When someone is aroused to do a mitzvah but does not
actually execute it, from laziness or the like, he has missed
out on an opportunity. But if he was unable to perform it due
to extenuating circumstances, the merit of the mitzvah he had
intended to do is credited to him.
You can accrue mountains of mitzvos every day, far more
than you could imagine. So don't despair . . .
Nachmani, one of the regulars at our minyan, was
absent for a long period due to illness. A friend who called
him up was told by his wife that one could not visit. A long
time passed before it became known that he had undergone
unsuccessful surgery and that he had been hospitalized in a
At this point, visits were very welcomed. A few of the
regulars got organized with Rav Avigdor and went to visit. En
route, they praised Nachmani's blessed activities in the
beis midrash, his constant efforts to put back the
siddurim and chumoshim to their designated
place after prayers, his quiet way of replacing burnt out
light bulbs, his adjustment of the clocks and so on -- all
this even though he was not an official gabbai.
When they reached the institution, they were directed to the
room where he lay. They had trouble recognizing him. He had
deteriorated, lost a great deal of weight and become so
debilitated that he could not even rise to the occasion by
sitting up in bed. In a weak voice, he expressed his joy at
the visit. He inquired if the sefer Torah in which an
error had been discovered on the last Shabbos before his
hospitalization had been corrected, and if the shiur
that had then been started was still holding out.
In contrast to his weak physical condition, his mind was
agile and active. The conversation flowed and the visitors
updated Nachmani with all the news of the community members.
Had it not been for his subdued tone of voice, the visitors
would have almost forgotten that they were talking to a
bedridden friend who was virtually incapacitated.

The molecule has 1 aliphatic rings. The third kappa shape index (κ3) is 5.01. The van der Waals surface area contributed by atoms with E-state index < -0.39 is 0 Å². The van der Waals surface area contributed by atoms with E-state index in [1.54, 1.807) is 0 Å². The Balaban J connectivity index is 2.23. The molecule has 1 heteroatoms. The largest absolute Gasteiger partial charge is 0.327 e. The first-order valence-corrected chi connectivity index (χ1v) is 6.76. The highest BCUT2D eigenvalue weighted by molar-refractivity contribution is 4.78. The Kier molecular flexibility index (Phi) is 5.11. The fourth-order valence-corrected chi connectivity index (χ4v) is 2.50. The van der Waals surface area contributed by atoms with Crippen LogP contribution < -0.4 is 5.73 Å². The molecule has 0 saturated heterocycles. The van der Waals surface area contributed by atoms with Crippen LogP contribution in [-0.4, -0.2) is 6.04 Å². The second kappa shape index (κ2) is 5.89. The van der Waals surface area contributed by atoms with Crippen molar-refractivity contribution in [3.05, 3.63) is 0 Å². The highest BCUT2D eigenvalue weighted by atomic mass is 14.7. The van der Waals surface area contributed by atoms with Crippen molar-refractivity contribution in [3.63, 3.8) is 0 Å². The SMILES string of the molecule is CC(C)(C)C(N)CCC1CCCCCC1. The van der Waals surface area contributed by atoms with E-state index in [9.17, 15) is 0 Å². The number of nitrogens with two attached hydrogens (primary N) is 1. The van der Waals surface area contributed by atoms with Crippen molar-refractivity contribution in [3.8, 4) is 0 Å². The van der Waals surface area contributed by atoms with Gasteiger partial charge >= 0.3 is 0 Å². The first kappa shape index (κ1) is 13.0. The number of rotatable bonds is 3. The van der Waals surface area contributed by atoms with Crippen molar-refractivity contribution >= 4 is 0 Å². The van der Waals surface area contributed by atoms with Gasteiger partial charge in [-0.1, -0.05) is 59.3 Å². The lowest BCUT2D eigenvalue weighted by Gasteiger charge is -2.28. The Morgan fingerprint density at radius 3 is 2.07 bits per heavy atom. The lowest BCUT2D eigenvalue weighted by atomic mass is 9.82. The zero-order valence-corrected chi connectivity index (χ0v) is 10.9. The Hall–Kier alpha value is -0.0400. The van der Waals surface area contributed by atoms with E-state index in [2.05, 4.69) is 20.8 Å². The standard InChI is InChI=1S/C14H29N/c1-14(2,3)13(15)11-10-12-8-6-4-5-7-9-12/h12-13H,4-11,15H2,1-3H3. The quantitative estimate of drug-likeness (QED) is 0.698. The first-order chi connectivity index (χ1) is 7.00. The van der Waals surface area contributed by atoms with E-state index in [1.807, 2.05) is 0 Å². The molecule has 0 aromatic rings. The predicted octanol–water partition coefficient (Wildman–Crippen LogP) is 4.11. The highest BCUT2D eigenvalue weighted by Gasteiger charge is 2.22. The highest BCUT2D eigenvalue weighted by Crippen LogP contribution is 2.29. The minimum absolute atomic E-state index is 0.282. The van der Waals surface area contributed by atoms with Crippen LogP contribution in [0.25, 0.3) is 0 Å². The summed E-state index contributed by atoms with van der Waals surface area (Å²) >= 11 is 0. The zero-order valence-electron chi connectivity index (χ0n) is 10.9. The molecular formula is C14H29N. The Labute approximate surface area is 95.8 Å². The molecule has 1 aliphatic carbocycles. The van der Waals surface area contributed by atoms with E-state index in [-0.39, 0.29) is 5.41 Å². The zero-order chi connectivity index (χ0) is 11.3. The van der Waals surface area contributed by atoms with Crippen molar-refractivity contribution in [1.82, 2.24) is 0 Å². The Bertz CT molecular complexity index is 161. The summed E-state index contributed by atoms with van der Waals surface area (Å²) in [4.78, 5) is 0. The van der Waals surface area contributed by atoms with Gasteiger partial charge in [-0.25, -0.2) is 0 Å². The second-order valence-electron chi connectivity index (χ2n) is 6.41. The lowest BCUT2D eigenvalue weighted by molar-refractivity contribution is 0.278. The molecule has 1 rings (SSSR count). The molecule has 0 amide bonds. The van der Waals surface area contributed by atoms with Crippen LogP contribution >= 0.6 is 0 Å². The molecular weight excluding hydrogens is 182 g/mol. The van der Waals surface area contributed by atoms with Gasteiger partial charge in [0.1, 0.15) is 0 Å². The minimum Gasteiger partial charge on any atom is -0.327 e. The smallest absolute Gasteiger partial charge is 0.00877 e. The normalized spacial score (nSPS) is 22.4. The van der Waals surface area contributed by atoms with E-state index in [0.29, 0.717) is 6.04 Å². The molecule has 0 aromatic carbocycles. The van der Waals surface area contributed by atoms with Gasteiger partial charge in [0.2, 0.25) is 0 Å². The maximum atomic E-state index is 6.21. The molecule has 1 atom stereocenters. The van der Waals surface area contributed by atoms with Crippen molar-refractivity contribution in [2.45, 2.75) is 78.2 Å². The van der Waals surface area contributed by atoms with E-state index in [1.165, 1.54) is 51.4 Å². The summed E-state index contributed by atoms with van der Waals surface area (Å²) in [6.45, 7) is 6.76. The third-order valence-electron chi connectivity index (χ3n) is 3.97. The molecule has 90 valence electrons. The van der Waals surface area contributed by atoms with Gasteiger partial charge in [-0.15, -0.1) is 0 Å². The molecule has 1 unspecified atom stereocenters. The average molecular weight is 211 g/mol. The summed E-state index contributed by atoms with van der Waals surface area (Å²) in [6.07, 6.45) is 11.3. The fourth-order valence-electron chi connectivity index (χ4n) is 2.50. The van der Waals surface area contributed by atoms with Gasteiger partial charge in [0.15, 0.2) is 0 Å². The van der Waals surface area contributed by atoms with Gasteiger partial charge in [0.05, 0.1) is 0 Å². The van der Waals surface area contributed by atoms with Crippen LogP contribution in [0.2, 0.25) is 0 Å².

Suddenly, Nachmani turned to the Rov and, with a beclouded
expression, asked, "What will be with me? In my state, I can
hardly perform any mitzvah. One of my sons comes every
morning to put on tefillin for me and then I recite an
abridged form of the prayers. And that's it.
"I don't do a thing all day, though my head works fine, and I
keep thinking gloomy thoughts that depress me and leave me
hopelessly discouraged. I am afraid that the remainder of my
life will be empty and devoid of meaning, devoid of all
mitzvos. This thoughts terrifies me. How can I prepare fare
for my journey into the Hereafter?" At this point, his voice
faltered and he burst into tears.
Rav Avigdor pulled his chair over to Nachmani's bed, took his
hand lovingly between his own palms, and said, "Nachmani!
What's the matter with you? Was the Torah only given to the
hale and hearty? Avodas Hashem is performed mainly in
the head through a person's thoughts and intentions! One can
lie in bed and serve Hashem most faithfully. Hashem sought to
bring merit to Jewry, and therefore gave them a bountiful
Torah with its commandments. Hashem prepared a treasure trove
full of mitzvah opportunities for every Jew, no matter what
his physical condition.
"In order to fulfill these commandments, one need not do a
single thing. For example, in the introduction to the
commandments forbidding abominations and impurities in
Vayikra, the Giver of the Torah guarantees to the
person who safeguards himself from them: `You shall live